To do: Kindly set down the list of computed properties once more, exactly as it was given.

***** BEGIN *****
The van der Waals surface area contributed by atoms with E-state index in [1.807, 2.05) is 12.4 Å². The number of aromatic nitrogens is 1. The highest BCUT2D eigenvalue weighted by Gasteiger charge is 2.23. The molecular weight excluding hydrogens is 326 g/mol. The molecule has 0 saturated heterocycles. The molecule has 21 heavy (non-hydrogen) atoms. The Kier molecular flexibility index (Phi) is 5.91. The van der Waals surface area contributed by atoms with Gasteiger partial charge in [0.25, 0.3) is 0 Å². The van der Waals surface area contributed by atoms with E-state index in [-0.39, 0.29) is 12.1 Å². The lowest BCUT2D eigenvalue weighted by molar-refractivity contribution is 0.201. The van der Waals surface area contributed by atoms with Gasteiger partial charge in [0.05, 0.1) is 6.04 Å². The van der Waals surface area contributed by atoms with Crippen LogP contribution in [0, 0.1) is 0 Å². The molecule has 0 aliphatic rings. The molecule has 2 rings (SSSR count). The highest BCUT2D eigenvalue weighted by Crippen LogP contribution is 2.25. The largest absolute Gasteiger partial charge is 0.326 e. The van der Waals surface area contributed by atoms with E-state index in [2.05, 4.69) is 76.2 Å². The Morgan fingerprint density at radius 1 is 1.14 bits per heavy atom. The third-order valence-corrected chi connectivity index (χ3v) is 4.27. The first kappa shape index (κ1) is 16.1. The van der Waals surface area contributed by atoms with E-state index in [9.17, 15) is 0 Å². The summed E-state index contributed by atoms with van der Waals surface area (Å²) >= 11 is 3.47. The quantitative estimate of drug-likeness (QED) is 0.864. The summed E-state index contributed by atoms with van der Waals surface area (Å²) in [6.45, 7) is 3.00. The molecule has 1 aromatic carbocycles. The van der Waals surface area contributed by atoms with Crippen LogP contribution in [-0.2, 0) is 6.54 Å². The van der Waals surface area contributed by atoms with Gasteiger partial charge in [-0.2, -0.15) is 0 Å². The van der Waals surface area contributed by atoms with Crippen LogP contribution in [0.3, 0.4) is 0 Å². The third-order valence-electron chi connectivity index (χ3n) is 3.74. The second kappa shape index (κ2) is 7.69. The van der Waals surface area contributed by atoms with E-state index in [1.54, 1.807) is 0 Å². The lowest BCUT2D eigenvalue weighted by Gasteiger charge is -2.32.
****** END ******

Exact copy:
The van der Waals surface area contributed by atoms with E-state index in [1.807, 2.05) is 12.4 Å². The number of aromatic nitrogens is 1. The highest BCUT2D eigenvalue weighted by Gasteiger charge is 2.23. The molecular weight excluding hydrogens is 326 g/mol. The molecule has 0 saturated heterocycles. The molecule has 21 heavy (non-hydrogen) atoms. The Kier molecular flexibility index (Phi) is 5.91. The van der Waals surface area contributed by atoms with Gasteiger partial charge in [0.25, 0.3) is 0 Å². The van der Waals surface area contributed by atoms with E-state index in [-0.39, 0.29) is 12.1 Å². The lowest BCUT2D eigenvalue weighted by molar-refractivity contribution is 0.201. The van der Waals surface area contributed by atoms with Gasteiger partial charge in [0.05, 0.1) is 6.04 Å². The van der Waals surface area contributed by atoms with Crippen LogP contribution in [0, 0.1) is 0 Å². The molecule has 0 aliphatic rings. The molecule has 2 rings (SSSR count). The highest BCUT2D eigenvalue weighted by Crippen LogP contribution is 2.25. The largest absolute Gasteiger partial charge is 0.326 e. The van der Waals surface area contributed by atoms with E-state index in [2.05, 4.69) is 76.2 Å². The Morgan fingerprint density at radius 1 is 1.14 bits per heavy atom. The third-order valence-corrected chi connectivity index (χ3v) is 4.27. The first kappa shape index (κ1) is 16.1. The van der Waals surface area contributed by atoms with E-state index in [9.17, 15) is 0 Å². The summed E-state index contributed by atoms with van der Waals surface area (Å²) >= 11 is 3.47. The quantitative estimate of drug-likeness (QED) is 0.864. The summed E-state index contributed by atoms with van der Waals surface area (Å²) in [6.45, 7) is 3.00. The molecule has 1 aromatic carbocycles. The van der Waals surface area contributed by atoms with Crippen LogP contribution in [-0.2, 0) is 6.54 Å². The van der Waals surface area contributed by atoms with Gasteiger partial charge in [-0.2, -0.15) is 0 Å². The van der Waals surface area contributed by atoms with Crippen LogP contribution in [0.3, 0.4) is 0 Å². The third-order valence-electron chi connectivity index (χ3n) is 3.74. The second kappa shape index (κ2) is 7.69. The van der Waals surface area contributed by atoms with E-state index in [1.54, 1.807) is 0 Å². The lowest BCUT2D eigenvalue weighted by Gasteiger charge is -2.32.